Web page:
local resource = binser.registerResource(resource, name)

Registers a resource.

local resource = binser.unregisterResource(name)

Resources can be unregistered in a similar manner as custom types.

File IO

Mostly for convenience, binser has functions for writing and reading to files. These work through Lua's built in IO.

binser.writeFile(filepath, ...)

Serializes Lua objects and writes them to a file. Overwrites the previous file.

binser.appendFile(filepath, ...)

Same as writing to a file, but doesn't overwrite the old file.

local results, len = binser.readFile(filepath)

Reads and deserializes a file.

The trio of file convenience function have shortened aliases as well.

Function Alias
binser.writeFile binser.w
binser.appendFile binser.a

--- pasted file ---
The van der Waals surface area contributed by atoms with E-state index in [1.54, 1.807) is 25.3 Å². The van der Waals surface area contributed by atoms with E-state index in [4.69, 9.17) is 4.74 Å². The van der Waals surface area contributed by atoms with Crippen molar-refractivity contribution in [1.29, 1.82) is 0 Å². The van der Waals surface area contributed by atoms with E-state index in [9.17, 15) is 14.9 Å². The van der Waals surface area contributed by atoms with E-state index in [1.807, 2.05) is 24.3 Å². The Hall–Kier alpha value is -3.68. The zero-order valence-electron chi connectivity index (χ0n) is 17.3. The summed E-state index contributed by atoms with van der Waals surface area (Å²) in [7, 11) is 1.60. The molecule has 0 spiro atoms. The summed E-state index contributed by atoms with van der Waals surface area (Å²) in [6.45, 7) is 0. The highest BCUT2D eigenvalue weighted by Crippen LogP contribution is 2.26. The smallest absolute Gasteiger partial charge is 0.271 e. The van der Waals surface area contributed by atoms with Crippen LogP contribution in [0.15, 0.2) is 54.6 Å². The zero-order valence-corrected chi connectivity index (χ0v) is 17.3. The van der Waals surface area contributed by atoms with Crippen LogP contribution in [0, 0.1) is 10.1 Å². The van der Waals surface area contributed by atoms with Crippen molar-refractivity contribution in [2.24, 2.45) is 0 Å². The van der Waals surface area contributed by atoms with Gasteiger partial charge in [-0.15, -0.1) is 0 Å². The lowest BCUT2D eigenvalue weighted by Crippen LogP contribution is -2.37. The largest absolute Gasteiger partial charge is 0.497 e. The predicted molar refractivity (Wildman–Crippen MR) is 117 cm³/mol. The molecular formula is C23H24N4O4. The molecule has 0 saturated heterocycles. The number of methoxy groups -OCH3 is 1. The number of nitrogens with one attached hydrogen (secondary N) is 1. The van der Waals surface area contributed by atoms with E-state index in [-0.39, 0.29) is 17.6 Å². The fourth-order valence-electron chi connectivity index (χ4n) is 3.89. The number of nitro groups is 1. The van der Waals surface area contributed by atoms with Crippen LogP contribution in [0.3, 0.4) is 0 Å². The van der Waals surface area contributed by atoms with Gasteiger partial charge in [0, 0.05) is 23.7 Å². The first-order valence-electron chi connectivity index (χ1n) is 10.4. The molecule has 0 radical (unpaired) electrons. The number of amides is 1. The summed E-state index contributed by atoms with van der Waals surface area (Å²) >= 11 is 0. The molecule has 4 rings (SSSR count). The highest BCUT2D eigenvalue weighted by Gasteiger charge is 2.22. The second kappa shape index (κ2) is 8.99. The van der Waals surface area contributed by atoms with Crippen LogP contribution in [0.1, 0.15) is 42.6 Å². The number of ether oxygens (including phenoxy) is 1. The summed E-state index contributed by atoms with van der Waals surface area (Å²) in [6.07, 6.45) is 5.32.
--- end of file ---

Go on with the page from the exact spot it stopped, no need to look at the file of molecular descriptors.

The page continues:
binser.readFile binser.r

Why

Most Lua serializers serialize into valid Lua code, which while very useful, makes it impossible to do things like custom serialization and deserialization. binser was originally written as a way to save game levels with images and other native resources, but is extremely general.

LuaRocks

binser is available as a rock on LuaRocks. Install via:

luarocks install binser

Testing

binser uses busted for testing. Install and run busted from the command line to test.

Notes

  • Serialized strings can contain unprintable and null characters.
  • Serialized data can be appended to other serialized data. (Cool :))
  • The functions binser.serialize, binser.deserialize, and binser.deserializeN can be shortened to binser.s, binser.d, and binser.dn as handy shortcuts.

Bugs

Pull requests are welcome, please help me squash bugs!